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The examples are various but…. the intent is the same..

Some basic suggestions for Stealth Antennas – Hiding it in plain sight is usually the best.  If you are living in an older neighborhood you might get away with using RG59 which we know as cheap 75 ohm coax as a long wire.  Where I used to live the cablevision companys solution for fixing problems was to re run a new feed line to the house.  They would just string the line from the pole to the house whatever way they could so….  We got used to seeing lots of people in Orange vests and a white hardhat tossing wire into trees and along fence lines.  Get one of your ham friends to wear a vest and run wire from you home into a tree and see what happens.  Just short the ends of the coax and treat it as a long wire….  This will be non resonant longwire so a good tuner will be needed along with a few radials on the ground where they will not be seen.

If that will not work for you try loading up the rain gutters.  It does work…. yes you do need metal gutters or perhaps a wire running down the plastic eves and gutters but use your imagination and see what you can use.

remember that you don’t listen to any ham who says it won’t work.  You try it and show him it works…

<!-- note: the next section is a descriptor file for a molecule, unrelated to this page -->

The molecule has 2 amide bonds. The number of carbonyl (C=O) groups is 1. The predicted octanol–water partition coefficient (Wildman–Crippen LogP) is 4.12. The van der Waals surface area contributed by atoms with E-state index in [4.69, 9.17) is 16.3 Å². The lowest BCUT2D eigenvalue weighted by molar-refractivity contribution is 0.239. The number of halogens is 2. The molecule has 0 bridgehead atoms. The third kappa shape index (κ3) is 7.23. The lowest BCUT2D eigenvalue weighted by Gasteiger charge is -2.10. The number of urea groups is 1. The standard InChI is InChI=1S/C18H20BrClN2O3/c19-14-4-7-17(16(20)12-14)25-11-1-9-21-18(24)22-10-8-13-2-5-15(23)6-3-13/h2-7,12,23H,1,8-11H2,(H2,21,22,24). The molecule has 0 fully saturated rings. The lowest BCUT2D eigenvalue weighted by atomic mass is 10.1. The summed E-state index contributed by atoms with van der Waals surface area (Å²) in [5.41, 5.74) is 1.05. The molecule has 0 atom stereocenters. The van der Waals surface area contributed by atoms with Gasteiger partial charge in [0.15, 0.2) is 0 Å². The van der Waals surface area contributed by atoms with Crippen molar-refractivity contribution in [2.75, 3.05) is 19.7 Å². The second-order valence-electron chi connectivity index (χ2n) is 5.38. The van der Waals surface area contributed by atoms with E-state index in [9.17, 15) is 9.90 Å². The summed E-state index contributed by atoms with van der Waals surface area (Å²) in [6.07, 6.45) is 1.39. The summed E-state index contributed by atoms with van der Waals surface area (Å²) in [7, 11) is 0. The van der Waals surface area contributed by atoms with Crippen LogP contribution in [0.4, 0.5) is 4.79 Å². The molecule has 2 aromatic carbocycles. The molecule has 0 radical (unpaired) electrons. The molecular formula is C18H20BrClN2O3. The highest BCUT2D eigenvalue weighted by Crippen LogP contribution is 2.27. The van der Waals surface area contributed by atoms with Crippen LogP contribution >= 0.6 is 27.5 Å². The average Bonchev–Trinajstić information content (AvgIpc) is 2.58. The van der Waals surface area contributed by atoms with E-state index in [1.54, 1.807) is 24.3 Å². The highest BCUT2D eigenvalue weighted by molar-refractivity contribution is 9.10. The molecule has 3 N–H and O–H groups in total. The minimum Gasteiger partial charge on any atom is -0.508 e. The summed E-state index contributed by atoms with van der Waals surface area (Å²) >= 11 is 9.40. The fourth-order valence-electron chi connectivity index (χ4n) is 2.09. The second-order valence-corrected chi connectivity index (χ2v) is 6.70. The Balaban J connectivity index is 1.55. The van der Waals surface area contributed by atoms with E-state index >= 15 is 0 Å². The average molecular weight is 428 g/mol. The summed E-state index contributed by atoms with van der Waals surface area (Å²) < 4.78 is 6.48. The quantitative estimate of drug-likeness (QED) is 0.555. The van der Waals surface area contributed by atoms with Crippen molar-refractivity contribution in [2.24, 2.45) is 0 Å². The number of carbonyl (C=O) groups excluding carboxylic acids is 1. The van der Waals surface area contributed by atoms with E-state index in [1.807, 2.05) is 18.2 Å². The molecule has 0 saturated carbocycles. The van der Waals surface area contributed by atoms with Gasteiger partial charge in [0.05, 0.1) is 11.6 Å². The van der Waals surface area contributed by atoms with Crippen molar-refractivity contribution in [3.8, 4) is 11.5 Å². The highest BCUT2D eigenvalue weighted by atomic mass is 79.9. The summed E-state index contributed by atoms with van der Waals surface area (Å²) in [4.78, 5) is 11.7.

Over the years I have had the best luck using a tree that was in my back yard….  Tossed a thin insulated wire over the higher branch I could and used a 4:1 balun along with radials inside my fence and I stayed on the air in Ottawa for 20 years with acceptable results (DXCC, WAS, Triple Play)  When doing this I suggest you use insulated wire the same colour as your surroundings…  Using a Fir tree use green wire…. Regular tree try a brown wire….   Non Insulated copper wire tends to stand out for a while till the shine comes off….

None of these suggestions are guaranteed winners….  Your results will vary depending on many factors….  Think outside the box and see what you can do to stay on the air….

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Game on….

73bob

Some things work first time then others….

…..Don’t

Right on the heels of my Sunday Portable HF operations I decided to try something I had read about years ago ….  It was a 40/80m NVIS (Near Vertical Incidence Skywave) antenna that used the body of my truck as the ground….